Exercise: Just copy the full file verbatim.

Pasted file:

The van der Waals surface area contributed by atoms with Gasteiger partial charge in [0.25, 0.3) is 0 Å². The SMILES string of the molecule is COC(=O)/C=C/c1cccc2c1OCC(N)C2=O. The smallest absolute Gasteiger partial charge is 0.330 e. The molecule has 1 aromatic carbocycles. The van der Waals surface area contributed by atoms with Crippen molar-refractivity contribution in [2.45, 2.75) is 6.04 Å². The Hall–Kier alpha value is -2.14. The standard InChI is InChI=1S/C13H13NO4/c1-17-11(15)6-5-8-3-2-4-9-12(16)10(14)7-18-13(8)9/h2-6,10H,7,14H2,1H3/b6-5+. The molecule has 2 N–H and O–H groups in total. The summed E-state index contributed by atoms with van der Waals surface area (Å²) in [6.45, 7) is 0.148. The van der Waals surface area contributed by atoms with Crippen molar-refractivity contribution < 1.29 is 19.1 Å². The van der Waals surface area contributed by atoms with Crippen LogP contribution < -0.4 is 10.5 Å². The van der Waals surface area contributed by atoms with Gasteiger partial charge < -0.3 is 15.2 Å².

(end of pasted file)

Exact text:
The van der Waals surface area contributed by atoms with Gasteiger partial charge in [0.25, 0.3) is 0 Å². The SMILES string of the molecule is COC(=O)/C=C/c1cccc2c1OCC(N)C2=O. The smallest absolute Gasteiger partial charge is 0.330 e. The molecule has 1 aromatic carbocycles. The van der Waals surface area contributed by atoms with Crippen molar-refractivity contribution in [2.45, 2.75) is 6.04 Å². The Hall–Kier alpha value is -2.14. The standard InChI is InChI=1S/C13H13NO4/c1-17-11(15)6-5-8-3-2-4-9-12(16)10(14)7-18-13(8)9/h2-6,10H,7,14H2,1H3/b6-5+. The molecule has 2 N–H and O–H groups in total. The summed E-state index contributed by atoms with van der Waals surface area (Å²) in [6.45, 7) is 0.148. The van der Waals surface area contributed by atoms with Crippen molar-refractivity contribution < 1.29 is 19.1 Å². The van der Waals surface area contributed by atoms with Crippen LogP contribution < -0.4 is 10.5 Å². The van der Waals surface area contributed by atoms with Gasteiger partial charge < -0.3 is 15.2 Å².